He said, “Patti and I shared so much over the twenty-four years we were together: her paraplegia, raising our son, lots of adventure, laughs, and love. When she died in a horrible accident, I had to face a completely new life and approach it day by day. A Kiss Before You Go is an illustrated record of our years together and my first year alone. It covers sad events but ultimately it’s a book about loving and living, about beauty in its many shades.”
This is one of the most honest and immediate books on the grieving process I've read. There is almost an imperative in society to get over it but this journal instead honors the loss and is honest about the painful process of getting one's balance back. There is uplift, but there is a profound respect for the way grief reshapes us and hones our perspective.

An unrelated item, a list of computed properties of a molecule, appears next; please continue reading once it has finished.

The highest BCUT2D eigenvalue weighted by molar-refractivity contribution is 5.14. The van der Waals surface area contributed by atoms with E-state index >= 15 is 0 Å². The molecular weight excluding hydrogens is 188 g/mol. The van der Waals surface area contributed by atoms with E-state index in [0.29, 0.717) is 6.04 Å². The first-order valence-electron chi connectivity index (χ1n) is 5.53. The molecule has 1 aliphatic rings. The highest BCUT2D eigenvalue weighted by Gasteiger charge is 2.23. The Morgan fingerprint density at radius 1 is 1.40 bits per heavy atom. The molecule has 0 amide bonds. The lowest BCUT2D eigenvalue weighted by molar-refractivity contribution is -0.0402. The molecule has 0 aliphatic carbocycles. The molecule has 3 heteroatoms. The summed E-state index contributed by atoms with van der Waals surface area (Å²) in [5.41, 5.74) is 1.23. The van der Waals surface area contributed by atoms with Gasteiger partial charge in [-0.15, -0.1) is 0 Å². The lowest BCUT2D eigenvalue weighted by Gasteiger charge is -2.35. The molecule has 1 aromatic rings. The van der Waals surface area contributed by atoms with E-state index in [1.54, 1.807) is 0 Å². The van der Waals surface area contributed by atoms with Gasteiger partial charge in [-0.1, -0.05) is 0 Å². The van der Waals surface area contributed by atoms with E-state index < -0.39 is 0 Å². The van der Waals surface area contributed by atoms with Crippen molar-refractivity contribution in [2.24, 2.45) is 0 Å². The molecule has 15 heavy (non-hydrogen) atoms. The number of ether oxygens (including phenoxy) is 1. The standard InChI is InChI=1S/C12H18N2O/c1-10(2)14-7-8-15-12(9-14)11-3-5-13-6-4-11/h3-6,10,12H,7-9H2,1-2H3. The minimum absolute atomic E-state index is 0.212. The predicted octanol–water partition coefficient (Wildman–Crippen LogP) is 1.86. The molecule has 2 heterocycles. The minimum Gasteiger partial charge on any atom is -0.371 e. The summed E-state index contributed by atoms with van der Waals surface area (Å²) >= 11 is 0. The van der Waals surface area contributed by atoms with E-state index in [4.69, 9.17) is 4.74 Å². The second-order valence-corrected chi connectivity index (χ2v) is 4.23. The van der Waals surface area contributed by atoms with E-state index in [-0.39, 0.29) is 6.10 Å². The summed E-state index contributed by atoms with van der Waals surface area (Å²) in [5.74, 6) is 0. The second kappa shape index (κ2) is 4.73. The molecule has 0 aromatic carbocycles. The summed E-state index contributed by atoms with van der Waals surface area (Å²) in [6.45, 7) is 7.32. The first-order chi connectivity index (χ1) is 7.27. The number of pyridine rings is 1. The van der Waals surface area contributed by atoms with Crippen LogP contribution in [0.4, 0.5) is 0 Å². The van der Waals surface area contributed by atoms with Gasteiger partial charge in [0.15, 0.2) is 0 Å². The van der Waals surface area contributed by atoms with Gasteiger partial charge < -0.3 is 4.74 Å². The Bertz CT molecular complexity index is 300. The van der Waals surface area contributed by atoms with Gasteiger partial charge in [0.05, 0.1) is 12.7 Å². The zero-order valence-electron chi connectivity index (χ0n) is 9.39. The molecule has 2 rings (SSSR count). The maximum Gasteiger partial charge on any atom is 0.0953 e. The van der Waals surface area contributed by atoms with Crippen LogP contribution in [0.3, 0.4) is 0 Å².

The illustrations are stunning. As in his other books, the story is handwritten. Gregory often uses a dip pen and the entries are published as they are written. The written words are art. There is a haunting page where he is writing in white ink on a blue background about the day of Patti’s death. The nib of the pen seems to have split halfway through the entry, or is he retracing every word. The letters and words seem to be falling apart, or like they have ghosts. The entry ends with “Nothing seems real.”
He paints an interpretation of Hokusai’s classic the Great Wave with a hand form reaching out of the water in the undertow. It’s a powerful rendering of the way grief comes in waves and “flattens” you.
The drawings of his son and their dogs crackle with love and energy.